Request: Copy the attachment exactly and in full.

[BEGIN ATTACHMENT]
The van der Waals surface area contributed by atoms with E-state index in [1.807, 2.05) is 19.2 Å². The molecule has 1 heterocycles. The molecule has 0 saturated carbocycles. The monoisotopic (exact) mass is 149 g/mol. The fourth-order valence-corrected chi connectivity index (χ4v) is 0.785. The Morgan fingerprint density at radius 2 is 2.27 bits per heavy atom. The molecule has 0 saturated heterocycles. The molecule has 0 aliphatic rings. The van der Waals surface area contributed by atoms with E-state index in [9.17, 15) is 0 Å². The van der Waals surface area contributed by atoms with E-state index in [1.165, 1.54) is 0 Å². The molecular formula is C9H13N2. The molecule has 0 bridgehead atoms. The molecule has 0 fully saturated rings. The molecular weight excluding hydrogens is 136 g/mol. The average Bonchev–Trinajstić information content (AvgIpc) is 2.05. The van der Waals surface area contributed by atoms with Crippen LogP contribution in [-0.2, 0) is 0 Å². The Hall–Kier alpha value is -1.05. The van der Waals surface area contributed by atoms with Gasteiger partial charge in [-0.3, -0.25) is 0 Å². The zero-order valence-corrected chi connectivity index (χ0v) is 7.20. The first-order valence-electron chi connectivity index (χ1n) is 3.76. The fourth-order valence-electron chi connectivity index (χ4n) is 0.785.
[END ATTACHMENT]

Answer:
The van der Waals surface area contributed by atoms with E-state index in [1.807, 2.05) is 19.2 Å². The molecule has 1 heterocycles. The molecule has 0 saturated carbocycles. The monoisotopic (exact) mass is 149 g/mol. The fourth-order valence-corrected chi connectivity index (χ4v) is 0.785. The Morgan fingerprint density at radius 2 is 2.27 bits per heavy atom. The molecule has 0 saturated heterocycles. The molecule has 0 aliphatic rings. The van der Waals surface area contributed by atoms with E-state index in [9.17, 15) is 0 Å². The van der Waals surface area contributed by atoms with E-state index in [1.165, 1.54) is 0 Å². The molecular formula is C9H13N2. The molecule has 0 bridgehead atoms. The molecule has 0 fully saturated rings. The molecular weight excluding hydrogens is 136 g/mol. The average Bonchev–Trinajstić information content (AvgIpc) is 2.05. The van der Waals surface area contributed by atoms with Crippen LogP contribution in [-0.2, 0) is 0 Å². The Hall–Kier alpha value is -1.05. The van der Waals surface area contributed by atoms with Gasteiger partial charge in [-0.3, -0.25) is 0 Å². The zero-order valence-corrected chi connectivity index (χ0v) is 7.20. The first-order valence-electron chi connectivity index (χ1n) is 3.76. The fourth-order valence-electron chi connectivity index (χ4n) is 0.785.